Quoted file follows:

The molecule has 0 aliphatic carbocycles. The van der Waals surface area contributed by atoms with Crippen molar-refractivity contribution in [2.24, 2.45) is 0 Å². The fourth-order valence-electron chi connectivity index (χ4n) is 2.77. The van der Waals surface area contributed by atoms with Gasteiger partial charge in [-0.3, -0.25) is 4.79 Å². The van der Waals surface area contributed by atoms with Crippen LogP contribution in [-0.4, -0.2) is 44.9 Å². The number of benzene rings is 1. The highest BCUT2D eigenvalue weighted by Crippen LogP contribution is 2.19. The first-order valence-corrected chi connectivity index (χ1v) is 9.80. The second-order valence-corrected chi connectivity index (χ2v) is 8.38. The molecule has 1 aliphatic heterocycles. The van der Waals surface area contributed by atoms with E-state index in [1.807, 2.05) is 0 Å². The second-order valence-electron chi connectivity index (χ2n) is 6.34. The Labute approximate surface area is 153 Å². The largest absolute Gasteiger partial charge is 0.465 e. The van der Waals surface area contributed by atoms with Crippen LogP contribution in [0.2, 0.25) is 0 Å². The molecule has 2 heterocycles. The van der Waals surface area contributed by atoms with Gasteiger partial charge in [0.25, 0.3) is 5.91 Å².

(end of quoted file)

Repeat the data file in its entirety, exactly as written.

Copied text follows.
The molecule has 0 aliphatic carbocycles. The van der Waals surface area contributed by atoms with Crippen molar-refractivity contribution in [2.24, 2.45) is 0 Å². The fourth-order valence-electron chi connectivity index (χ4n) is 2.77. The van der Waals surface area contributed by atoms with Gasteiger partial charge in [-0.3, -0.25) is 4.79 Å². The van der Waals surface area contributed by atoms with Crippen LogP contribution in [-0.4, -0.2) is 44.9 Å². The number of benzene rings is 1. The highest BCUT2D eigenvalue weighted by Crippen LogP contribution is 2.19. The first-order valence-corrected chi connectivity index (χ1v) is 9.80. The second-order valence-corrected chi connectivity index (χ2v) is 8.38. The molecule has 1 aliphatic heterocycles. The van der Waals surface area contributed by atoms with E-state index in [1.807, 2.05) is 0 Å². The second-order valence-electron chi connectivity index (χ2n) is 6.34. The Labute approximate surface area is 153 Å². The largest absolute Gasteiger partial charge is 0.465 e. The van der Waals surface area contributed by atoms with Crippen LogP contribution in [0.2, 0.25) is 0 Å². The molecule has 2 heterocycles. The van der Waals surface area contributed by atoms with Gasteiger partial charge in [0.25, 0.3) is 5.91 Å².